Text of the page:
The major restoration carried out by the Prado Museum between 1945 and 1947, helped change the widely-held view of critics specialising in Rogier Van der Weyden that the condition of the work was so poor that it was almost lost.  But the removal of the numerous retouchings, some of which were scandalously raised and which concealed a large part of the pictorial surface, revealed that large parts of the scene were in relatively good condition and made it possible to restore its impressive artistic beauty and technical mastery.

The latest intervention on the TheCrucifixion, as part of the collaboration with the Prado Museum, will permit a series of very important conclusions to be drawn, enhancing knowledge of this key work and returning it to its original state.  The technical study prior to the restoration will shed light on the true physical state of the painting and provide insights for the intervention process to be carried out by the restoration team.  The initiative will take advantage of the latest technologies employed in the restoration of artworks including macro photography, reflectography. infrared techniques, radiography and stratigraphic analysis.   Following this initial technical stage, which will last several months, work will start on the process of treating the complex wooden support and on the main restoration project. This will involve specialist personnel from the Prado Museum and Patrimonio Nacional.  The scientific assessment of the team of curators from both institutions will also be essential as this will provide the historiographical and documentary information most closely associated with the work.

Carmen García Frías, curator of painting, Patrimonio Nacional

Report on the condition of The Crucifixion

The Crucifixion by Rogier van der Weyden is a large-scale work (244 cm x 193 cm) comprised of 13 oak panels on which the preparatory layer and pictorial surface are situated. Therefore, and in line with practice in the recent intervention on the Adam and Eve panels by Dürer, the project will be a collaboration between the restorer of the support and the restorer of the pictorial surface.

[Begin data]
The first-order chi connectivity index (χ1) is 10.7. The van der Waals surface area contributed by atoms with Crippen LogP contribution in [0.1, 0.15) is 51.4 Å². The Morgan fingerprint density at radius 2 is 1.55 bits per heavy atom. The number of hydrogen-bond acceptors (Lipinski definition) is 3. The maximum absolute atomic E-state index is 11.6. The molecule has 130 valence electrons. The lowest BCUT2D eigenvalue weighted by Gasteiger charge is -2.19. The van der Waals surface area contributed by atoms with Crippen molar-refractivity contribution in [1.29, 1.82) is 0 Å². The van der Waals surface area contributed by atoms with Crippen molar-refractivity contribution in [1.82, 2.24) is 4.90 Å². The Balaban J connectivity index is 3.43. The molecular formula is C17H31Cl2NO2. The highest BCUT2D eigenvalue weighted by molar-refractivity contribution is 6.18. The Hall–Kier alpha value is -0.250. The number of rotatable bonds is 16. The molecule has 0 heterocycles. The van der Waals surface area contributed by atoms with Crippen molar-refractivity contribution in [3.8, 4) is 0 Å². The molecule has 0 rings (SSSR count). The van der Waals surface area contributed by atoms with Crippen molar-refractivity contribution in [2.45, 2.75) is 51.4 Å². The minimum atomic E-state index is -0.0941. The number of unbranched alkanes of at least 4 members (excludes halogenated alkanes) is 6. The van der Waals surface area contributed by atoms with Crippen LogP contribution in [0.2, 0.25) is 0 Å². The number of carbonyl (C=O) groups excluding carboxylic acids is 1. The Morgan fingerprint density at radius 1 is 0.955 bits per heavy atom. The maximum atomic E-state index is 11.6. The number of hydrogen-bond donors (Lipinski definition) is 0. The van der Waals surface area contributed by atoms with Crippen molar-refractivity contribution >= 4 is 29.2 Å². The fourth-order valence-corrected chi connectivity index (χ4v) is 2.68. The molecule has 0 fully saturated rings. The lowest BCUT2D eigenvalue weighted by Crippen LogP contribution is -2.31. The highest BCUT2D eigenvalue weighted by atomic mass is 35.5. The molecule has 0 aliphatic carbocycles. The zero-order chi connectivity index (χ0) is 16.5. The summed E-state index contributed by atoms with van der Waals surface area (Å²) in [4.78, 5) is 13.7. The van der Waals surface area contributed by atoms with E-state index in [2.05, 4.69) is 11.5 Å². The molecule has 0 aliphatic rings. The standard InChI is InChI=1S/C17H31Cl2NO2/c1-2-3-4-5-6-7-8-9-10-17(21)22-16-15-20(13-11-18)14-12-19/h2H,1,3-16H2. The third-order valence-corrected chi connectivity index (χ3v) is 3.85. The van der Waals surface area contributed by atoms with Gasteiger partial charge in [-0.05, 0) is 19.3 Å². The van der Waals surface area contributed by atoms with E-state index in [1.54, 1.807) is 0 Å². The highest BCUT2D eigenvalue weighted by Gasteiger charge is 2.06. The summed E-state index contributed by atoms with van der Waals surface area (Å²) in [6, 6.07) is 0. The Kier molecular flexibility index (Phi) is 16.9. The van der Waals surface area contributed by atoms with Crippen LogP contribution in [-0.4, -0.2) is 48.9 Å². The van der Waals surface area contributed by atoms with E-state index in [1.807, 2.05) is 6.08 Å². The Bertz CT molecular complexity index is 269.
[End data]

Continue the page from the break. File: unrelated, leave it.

Upon completion of the technical studies and analysis, the aim of which is to increase technical documentation of the work and to provide support for the restoration work, the first step will be the treatment of the support. 


A support of this size, built with horizontal panels, is inherently structurally fragile because the entire weight of the panels above is borne by the one immediately below. This has created huge tensions whose effects include distortions in “tile” form on the painting.

As regards tears in the support, although at first glance there appears to be a single crack dividing the painting into two halves, closer examination reveals a host of fissures, many of which are coincident with the joints of the panel. These tears have been caused by the pine grid frame, an inappropriate system employed in an attempt to flatten the support and achieve a uniform surface. Unfortunately, these cross-bars prevent the natural movement of the wood, and the enormous tensions created have caused the panels to separate and cracks and holes to appear. Many of these had already been treated at least once, as is evidenced by the retouchings and losses on the pictorial layer.

The fitting of this wooden “prison” and the restriction of the support with the frame resulted in a regular and natural curvature of the wood into three "tiles" that are clearly marked on the surface and distort the reading of the scene.

Pictorial layer

Cracks, losses and wear on the pictorial layer have been worsened by the cleaning work carried out in successive treatments. The most severe deterioration in the pictorial surface appears to be concentrated on the lower half of the work closest to the viewer. It is essential that the unity of this area is restored as it suggests the depth of the scene and contains the three figures that form the composition.

The entire surface shows evidence of significant retouchings that have altered over the course of time, causing numerous opaque stains. The dense yellowish retouchings that cover both the losses and original painting are visible to the naked eye and have altered, for example, the texture and cold tonalities of the stone at the base of the cross and the dark tones of the wood of the cross, which now appears opaque and dense, concealing the qualities and transparency typically found in the paintings of Van der Weyden.                                                 

The damage caused by the retouchings is most apparent in the white robes: here large areas of repainting extend their bluish tone beyond the losses, invading the original painting, distorting shapes and altering volumes.

However, the best preserved paint is noted in the flesh tones of the figures. Here again damage and the effects of retouching are apparent, especially on the body of Christ, which shows significant wear on the original shadows on the legs and bluish stains from retouching, completely altering the perception of weight and volume.

(Summary of the report produced by the team from the Restoration Department of the Prado Museum, led by Gabriele Finaldi, Deputy Director of Conservation and Research)